Cover: Sexual Debut in Early Adolescence and Individual, School, and Neighborhood Social Capital

Sexual Debut in Early Adolescence and Individual, School, and Neighborhood Social Capital

Published in: Journal of Adolescent Health (2024). DOI: 10.1016/j.jadohealth.2024.04.007

Posted on Jun 12, 2024

by Camila Cribb Fabersunne, Carly Milliren, Mark A. Schuster, Marc N. Elliott, Susan Tortolero Emery, Paula Cuccaro, Susan L. Davies, Tracy K. Richmond


Sexual debut in early adolescence is associated with poor health outcomes in adulthood. We examined the associations of social capital within families, schools, and neighborhoods with early sexual debut.


Using data from the Healthy Passages cohort, a longitudinal multilevel study of adolescents, we performed a series of cross-classified multilevel logistic regression models to examine (1) the relative contribution of schools and neighborhoods to the variance and (2) the association of markers of social cohesion/social capital in families, schools, and neighborhoods with sexual debut by 10th grade.


There were 4,001 youth participants nested in 115 schools and 751 neighborhoods, with a high degree of cross-classification (1,340 unique combinations of school and neighborhoods). In models adjusting for individual demographics, neighborhoods contributed more to the variance (log odds U [95% confidence interval {CI}] [intra class correlation {ICC}%]) in sexual debut than schools: Uneighborhoods = 0.11 (0.02, 0.23) [3.2%] versus Uschools = 0.07 (0.01, 0.16) [2%]. Restriction of dating and family cohesion, markers of family social capital, were associated with reduced odds of sexual debut by 10th grade (odds ratio = 0.45 95% CI: 0.41-0.49 and 0.93, 95% CI: 0.86, 1.00). Neighborhood cohesion and education level were associated with early debut. Although reduced, there remained significant, unexplained variance in both the school and neighborhood level in the fully adjusted model (Uschool = 0.08 [0.01, 0.17] [2.3%], Uneighborhood = 0.08 [0.02, 0.17] [2.2%]).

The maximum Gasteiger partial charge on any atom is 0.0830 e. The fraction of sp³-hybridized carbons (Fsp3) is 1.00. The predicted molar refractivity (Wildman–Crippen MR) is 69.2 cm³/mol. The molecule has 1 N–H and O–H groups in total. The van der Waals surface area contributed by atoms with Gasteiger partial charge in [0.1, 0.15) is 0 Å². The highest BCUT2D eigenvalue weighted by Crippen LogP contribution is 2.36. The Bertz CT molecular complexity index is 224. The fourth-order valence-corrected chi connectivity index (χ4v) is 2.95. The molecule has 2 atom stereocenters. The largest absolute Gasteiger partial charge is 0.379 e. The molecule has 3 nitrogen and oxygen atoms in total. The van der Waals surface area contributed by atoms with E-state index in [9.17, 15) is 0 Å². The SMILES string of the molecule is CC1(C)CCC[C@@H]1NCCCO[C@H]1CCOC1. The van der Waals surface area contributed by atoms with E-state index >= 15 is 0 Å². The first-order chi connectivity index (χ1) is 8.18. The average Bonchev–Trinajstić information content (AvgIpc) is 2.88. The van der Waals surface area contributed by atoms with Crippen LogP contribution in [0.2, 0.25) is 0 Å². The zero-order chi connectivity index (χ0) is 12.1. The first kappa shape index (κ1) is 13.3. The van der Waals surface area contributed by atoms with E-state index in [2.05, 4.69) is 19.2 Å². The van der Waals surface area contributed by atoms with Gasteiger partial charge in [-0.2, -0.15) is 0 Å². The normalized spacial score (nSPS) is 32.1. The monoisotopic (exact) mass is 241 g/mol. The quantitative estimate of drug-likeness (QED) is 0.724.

Markers of social capital at the family and neighborhood levels were associated with sexual debut by 10th grade. Developers of public health programs aiming to delay sexual debut should consider family-focused and neighborhood-focused interventions.

Research conducted by

This report is part of the RAND external publication series. Many RAND studies are published in peer-reviewed scholarly journals, as chapters in commercial books, or as documents published by other organizations.

RAND is a nonprofit institution that helps improve policy and decisionmaking through research and analysis. RAND's publications do not necessarily reflect the opinions of its research clients and sponsors.